2015 To Walk the Earth in Safety: Syria

Report
Bureau of Political-Military Affairs

Date: 2015 Description: Mural painting is part of mine risk education for Syrian refugees in Jordan.  © Photo courtesy of Kamel Sa'adi.

Syria’s landmine and UXO contamination reaches back to the 1948 Arab-Israeli war, but the scale and intensity of Syria’s current armed conflict have overshadowed that legacy. Although the Syrian government and the opposition forces have reportedly used landmines in the current conflict, the use of heavy, indiscriminate weapons has eclipsed landmine use and casualties since the fighting intensified in 2012. The trafficking of illicit arms and munitions, including MANPADS, from unsecured Libyan stockpiles to Syrian rebels has escalated the fighting. Since the start of the crisis in 2011 more than 200,000 Syrians have died, while 7.6 million are internally displaced and 3 million have fled to neighboring countries.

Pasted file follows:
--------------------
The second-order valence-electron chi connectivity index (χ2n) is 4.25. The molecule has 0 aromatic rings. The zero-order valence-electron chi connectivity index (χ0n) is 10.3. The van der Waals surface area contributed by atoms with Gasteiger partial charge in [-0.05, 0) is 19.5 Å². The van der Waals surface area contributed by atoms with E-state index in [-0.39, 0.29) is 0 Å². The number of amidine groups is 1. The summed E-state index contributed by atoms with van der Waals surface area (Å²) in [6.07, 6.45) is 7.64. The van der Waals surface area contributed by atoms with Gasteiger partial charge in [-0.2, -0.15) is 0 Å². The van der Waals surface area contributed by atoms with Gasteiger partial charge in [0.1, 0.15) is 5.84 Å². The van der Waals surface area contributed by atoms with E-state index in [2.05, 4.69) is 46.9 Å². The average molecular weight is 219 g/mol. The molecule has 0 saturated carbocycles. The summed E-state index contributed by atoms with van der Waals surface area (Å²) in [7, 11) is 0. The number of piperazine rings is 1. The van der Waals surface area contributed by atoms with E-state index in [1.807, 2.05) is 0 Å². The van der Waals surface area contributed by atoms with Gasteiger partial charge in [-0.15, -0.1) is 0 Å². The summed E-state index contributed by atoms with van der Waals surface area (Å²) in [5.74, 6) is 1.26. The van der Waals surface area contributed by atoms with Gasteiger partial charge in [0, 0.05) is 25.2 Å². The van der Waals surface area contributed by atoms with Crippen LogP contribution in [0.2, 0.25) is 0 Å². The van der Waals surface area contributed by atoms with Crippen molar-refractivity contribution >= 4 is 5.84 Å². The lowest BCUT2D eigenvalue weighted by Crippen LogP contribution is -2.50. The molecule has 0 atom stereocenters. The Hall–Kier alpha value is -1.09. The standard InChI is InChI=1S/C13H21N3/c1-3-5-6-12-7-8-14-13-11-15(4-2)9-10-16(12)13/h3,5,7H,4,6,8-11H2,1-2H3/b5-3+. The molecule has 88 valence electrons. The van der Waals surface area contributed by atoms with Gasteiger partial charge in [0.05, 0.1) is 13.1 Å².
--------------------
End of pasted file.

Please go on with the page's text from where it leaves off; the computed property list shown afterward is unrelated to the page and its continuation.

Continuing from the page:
Although no additional funds were provided for CWD in Syria in FY2014, the United States used $550,000 from FY2013 to support an ongoing UXO-risk education program for internally displaced persons in Syria that began in March 2013. Implemented by the Danish Demining Group under the umbrella of the Danish Refugee Council, this project has made significant progress toward teaching children and youth how to avoid unsafe activities and behaviors that could lead to serious injury and death from UXO. From October to December 2014, 108 schoolteachers from four governorates received train-the-trainer risk education training. Each teacher trained will reach at least 300 school children with orientation sessions in their school, making a total target of 32,400 direct beneficiaries.